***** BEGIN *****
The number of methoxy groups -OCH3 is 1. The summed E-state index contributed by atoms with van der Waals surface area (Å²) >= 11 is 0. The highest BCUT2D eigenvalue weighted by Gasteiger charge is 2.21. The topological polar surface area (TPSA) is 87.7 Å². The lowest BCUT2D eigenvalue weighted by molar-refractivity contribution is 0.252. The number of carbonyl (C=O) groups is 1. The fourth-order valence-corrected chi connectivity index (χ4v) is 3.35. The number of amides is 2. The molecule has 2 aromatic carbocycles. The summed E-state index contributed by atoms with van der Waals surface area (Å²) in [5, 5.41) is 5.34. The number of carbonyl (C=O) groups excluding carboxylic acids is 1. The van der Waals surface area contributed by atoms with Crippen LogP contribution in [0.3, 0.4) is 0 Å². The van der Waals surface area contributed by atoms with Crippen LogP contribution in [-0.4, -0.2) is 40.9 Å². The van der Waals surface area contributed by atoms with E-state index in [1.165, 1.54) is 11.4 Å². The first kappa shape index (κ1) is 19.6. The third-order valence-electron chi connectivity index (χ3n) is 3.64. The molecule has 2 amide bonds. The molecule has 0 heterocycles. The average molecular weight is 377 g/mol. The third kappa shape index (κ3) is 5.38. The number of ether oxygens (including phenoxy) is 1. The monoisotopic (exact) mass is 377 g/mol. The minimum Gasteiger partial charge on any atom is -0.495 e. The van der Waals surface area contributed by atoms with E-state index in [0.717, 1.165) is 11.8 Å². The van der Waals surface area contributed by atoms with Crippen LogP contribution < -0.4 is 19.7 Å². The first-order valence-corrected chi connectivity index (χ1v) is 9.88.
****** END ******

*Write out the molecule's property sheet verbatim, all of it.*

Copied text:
The number of methoxy groups -OCH3 is 1. The summed E-state index contributed by atoms with van der Waals surface area (Å²) >= 11 is 0. The highest BCUT2D eigenvalue weighted by Gasteiger charge is 2.21. The topological polar surface area (TPSA) is 87.7 Å². The lowest BCUT2D eigenvalue weighted by molar-refractivity contribution is 0.252. The number of carbonyl (C=O) groups is 1. The fourth-order valence-corrected chi connectivity index (χ4v) is 3.35. The number of amides is 2. The molecule has 2 aromatic carbocycles. The summed E-state index contributed by atoms with van der Waals surface area (Å²) in [5, 5.41) is 5.34. The number of carbonyl (C=O) groups excluding carboxylic acids is 1. The van der Waals surface area contributed by atoms with Crippen LogP contribution in [0.3, 0.4) is 0 Å². The van der Waals surface area contributed by atoms with Crippen LogP contribution in [-0.4, -0.2) is 40.9 Å². The van der Waals surface area contributed by atoms with E-state index in [1.165, 1.54) is 11.4 Å². The first kappa shape index (κ1) is 19.6. The third-order valence-electron chi connectivity index (χ3n) is 3.64. The molecule has 2 amide bonds. The molecule has 0 heterocycles. The average molecular weight is 377 g/mol. The third kappa shape index (κ3) is 5.38. The number of ether oxygens (including phenoxy) is 1. The monoisotopic (exact) mass is 377 g/mol. The minimum Gasteiger partial charge on any atom is -0.495 e. The van der Waals surface area contributed by atoms with E-state index in [0.717, 1.165) is 11.8 Å². The van der Waals surface area contributed by atoms with Crippen LogP contribution < -0.4 is 19.7 Å². The first-order valence-corrected chi connectivity index (χ1v) is 9.88.